• featuring: 3500 lb Dexter axle w/brakes & HD leaf spring system > riding on General Grabber 27x8.5-14LT tires, LED lighting inside, A/C & heat, AGM battery 12vdc, 110vac from extended run generator onboard or park power, Coleman dual-fuel stove & Northstar lantern
  • 147697148333
  • 148599125895148106
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Re: Wind Drag

Postby Socal Tom » Thu Jun 08, 2017 6:01 pm

The flat tail also provides a lot of drag, a tear drop shape helps with that significantly.
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Re: Wind Drag

Postby Aguyfromohio » Thu Jun 08, 2017 6:22 pm

Socal Tom wrote:The flat tail also provides a lot of drag, a tear drop shape helps with that significantly.
Tom

Yes, in most situations the biggest improvements come from the tail of the vehicle.
Any bit of taper or rounding helps, and there are noticeable benefits up to pretty extreme tail tapering.

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Re: Wind Drag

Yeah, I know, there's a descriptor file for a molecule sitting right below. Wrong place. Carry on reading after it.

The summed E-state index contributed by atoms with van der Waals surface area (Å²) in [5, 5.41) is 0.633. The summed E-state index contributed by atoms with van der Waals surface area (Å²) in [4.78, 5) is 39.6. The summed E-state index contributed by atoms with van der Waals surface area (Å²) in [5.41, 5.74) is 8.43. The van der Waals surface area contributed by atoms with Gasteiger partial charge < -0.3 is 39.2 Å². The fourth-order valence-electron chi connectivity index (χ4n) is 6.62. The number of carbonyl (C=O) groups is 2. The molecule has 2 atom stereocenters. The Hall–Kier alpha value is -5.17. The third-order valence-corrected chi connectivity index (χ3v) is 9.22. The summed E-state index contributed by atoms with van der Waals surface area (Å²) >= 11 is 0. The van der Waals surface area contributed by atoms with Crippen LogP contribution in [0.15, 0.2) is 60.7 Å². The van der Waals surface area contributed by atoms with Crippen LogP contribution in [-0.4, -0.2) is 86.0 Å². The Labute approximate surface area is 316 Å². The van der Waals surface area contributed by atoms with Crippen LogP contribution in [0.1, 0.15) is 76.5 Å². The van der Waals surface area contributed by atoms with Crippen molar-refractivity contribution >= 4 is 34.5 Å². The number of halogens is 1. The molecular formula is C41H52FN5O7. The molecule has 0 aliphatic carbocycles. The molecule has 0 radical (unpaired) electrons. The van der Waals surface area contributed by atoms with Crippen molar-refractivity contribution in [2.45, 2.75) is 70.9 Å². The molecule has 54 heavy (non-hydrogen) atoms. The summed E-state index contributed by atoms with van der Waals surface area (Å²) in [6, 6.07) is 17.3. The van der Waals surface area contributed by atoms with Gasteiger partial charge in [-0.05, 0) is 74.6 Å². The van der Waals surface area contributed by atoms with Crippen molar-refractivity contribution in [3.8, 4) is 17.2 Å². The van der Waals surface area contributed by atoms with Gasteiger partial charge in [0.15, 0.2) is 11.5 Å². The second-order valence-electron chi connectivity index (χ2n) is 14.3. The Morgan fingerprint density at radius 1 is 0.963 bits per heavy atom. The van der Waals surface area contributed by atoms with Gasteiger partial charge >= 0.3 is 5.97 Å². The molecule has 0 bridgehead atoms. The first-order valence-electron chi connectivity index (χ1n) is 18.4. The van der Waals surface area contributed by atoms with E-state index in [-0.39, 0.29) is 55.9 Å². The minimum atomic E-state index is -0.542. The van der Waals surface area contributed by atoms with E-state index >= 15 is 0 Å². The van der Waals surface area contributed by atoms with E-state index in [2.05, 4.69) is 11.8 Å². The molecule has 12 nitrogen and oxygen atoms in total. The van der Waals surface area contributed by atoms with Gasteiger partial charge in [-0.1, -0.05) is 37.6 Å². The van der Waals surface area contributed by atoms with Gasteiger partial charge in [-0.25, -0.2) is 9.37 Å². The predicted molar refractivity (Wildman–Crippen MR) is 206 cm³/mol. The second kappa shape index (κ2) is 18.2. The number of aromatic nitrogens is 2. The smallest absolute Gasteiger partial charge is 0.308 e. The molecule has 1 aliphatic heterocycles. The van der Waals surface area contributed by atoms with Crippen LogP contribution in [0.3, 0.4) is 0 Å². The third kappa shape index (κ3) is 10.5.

Postby aggie79 » Mon Jul 17, 2017 11:11 am

Aguyfromohio wrote:
Socal Tom wrote:The flat tail also provides a lot of drag, a tear drop shape helps with that significantly.
Tom

Yes, in most situations the biggest improvements come from the tail of the vehicle.
Any bit of taper or rounding helps, and there are noticeable benefits up to pretty extreme tail tapering.

Image


How do these thoughts/theories apply for a trailer being towed in the "disturbed air" behind the tow vehicle?
Tom (& Linda)
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Re: Wind Drag

Postby Socal Tom » Mon Jul 17, 2017 11:20 am

aggie79 wrote:
Aguyfromohio wrote:
Socal Tom wrote:The flat tail also provides a lot of drag, a tear drop shape helps with that significantly.
Tom

Yes, in most situations the biggest improvements come from the tail of the vehicle.
Any bit of taper or rounding helps, and there are noticeable benefits up to pretty extreme tail tapering.

Image


How do these thoughts/theories apply for a trailer being towed in the "disturbed air" behind the tow vehicle?